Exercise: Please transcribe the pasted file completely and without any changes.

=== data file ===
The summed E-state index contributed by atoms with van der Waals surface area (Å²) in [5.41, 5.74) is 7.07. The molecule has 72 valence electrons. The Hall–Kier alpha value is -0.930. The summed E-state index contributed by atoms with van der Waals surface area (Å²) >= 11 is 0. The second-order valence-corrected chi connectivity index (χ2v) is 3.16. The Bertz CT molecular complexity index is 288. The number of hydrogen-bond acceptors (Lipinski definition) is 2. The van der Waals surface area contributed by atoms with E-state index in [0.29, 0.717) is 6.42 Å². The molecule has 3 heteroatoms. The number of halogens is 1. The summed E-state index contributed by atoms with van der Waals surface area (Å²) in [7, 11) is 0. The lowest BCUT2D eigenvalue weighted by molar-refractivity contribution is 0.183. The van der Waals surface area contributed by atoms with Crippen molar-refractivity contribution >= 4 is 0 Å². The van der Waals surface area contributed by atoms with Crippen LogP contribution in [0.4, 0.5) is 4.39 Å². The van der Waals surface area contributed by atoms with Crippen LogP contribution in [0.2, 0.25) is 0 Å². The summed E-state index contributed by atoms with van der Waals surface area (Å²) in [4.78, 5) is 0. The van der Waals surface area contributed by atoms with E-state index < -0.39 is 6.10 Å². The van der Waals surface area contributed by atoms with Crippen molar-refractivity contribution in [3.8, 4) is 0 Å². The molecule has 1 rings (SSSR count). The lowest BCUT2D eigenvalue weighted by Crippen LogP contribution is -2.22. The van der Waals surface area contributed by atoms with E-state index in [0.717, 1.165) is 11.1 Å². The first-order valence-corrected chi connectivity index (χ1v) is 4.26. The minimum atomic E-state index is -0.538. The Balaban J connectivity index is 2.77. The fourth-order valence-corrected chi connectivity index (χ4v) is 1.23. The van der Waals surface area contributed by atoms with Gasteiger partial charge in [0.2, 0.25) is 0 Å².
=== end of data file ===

The summed E-state index contributed by atoms with van der Waals surface area (Å²) in [5.41, 5.74) is 7.07. The molecule has 72 valence electrons. The Hall–Kier alpha value is -0.930. The summed E-state index contributed by atoms with van der Waals surface area (Å²) >= 11 is 0. The second-order valence-corrected chi connectivity index (χ2v) is 3.16. The Bertz CT molecular complexity index is 288. The number of hydrogen-bond acceptors (Lipinski definition) is 2. The van der Waals surface area contributed by atoms with E-state index in [0.29, 0.717) is 6.42 Å². The molecule has 3 heteroatoms. The number of halogens is 1. The summed E-state index contributed by atoms with van der Waals surface area (Å²) in [7, 11) is 0. The lowest BCUT2D eigenvalue weighted by molar-refractivity contribution is 0.183. The van der Waals surface area contributed by atoms with Crippen molar-refractivity contribution >= 4 is 0 Å². The van der Waals surface area contributed by atoms with Crippen LogP contribution in [0.4, 0.5) is 4.39 Å². The van der Waals surface area contributed by atoms with Crippen LogP contribution in [0.2, 0.25) is 0 Å². The summed E-state index contributed by atoms with van der Waals surface area (Å²) in [4.78, 5) is 0. The van der Waals surface area contributed by atoms with E-state index < -0.39 is 6.10 Å². The van der Waals surface area contributed by atoms with Crippen molar-refractivity contribution in [3.8, 4) is 0 Å². The molecule has 1 rings (SSSR count). The lowest BCUT2D eigenvalue weighted by Crippen LogP contribution is -2.22. The van der Waals surface area contributed by atoms with E-state index in [0.717, 1.165) is 11.1 Å². The first-order valence-corrected chi connectivity index (χ1v) is 4.26. The minimum atomic E-state index is -0.538. The Balaban J connectivity index is 2.77. The fourth-order valence-corrected chi connectivity index (χ4v) is 1.23. The van der Waals surface area contributed by atoms with Gasteiger partial charge in [0.2, 0.25) is 0 Å².